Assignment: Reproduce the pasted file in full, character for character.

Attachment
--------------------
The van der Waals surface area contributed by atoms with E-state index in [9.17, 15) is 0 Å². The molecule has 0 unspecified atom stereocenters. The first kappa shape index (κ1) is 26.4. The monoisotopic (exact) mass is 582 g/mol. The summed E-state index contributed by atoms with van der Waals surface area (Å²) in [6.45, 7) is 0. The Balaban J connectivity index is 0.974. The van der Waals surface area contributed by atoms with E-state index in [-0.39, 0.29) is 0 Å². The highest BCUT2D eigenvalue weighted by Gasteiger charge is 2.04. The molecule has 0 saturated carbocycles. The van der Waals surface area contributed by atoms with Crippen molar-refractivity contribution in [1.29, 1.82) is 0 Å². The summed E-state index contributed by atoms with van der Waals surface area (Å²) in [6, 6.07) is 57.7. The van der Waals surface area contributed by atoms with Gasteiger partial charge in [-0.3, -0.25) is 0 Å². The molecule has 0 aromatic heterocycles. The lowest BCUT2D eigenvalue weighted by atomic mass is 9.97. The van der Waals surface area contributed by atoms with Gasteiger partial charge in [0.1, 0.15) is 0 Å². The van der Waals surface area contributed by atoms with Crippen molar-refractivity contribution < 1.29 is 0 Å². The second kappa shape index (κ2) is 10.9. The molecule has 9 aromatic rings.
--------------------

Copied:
The van der Waals surface area contributed by atoms with E-state index in [9.17, 15) is 0 Å². The molecule has 0 unspecified atom stereocenters. The first kappa shape index (κ1) is 26.4. The monoisotopic (exact) mass is 582 g/mol. The summed E-state index contributed by atoms with van der Waals surface area (Å²) in [6.45, 7) is 0. The Balaban J connectivity index is 0.974. The van der Waals surface area contributed by atoms with E-state index in [-0.39, 0.29) is 0 Å². The highest BCUT2D eigenvalue weighted by Gasteiger charge is 2.04. The molecule has 0 saturated carbocycles. The van der Waals surface area contributed by atoms with Crippen molar-refractivity contribution in [1.29, 1.82) is 0 Å². The summed E-state index contributed by atoms with van der Waals surface area (Å²) in [6, 6.07) is 57.7. The van der Waals surface area contributed by atoms with Gasteiger partial charge in [-0.3, -0.25) is 0 Å². The molecule has 0 aromatic heterocycles. The lowest BCUT2D eigenvalue weighted by atomic mass is 9.97. The van der Waals surface area contributed by atoms with Gasteiger partial charge in [0.1, 0.15) is 0 Å². The van der Waals surface area contributed by atoms with Crippen molar-refractivity contribution < 1.29 is 0 Å². The second kappa shape index (κ2) is 10.9. The molecule has 9 aromatic rings.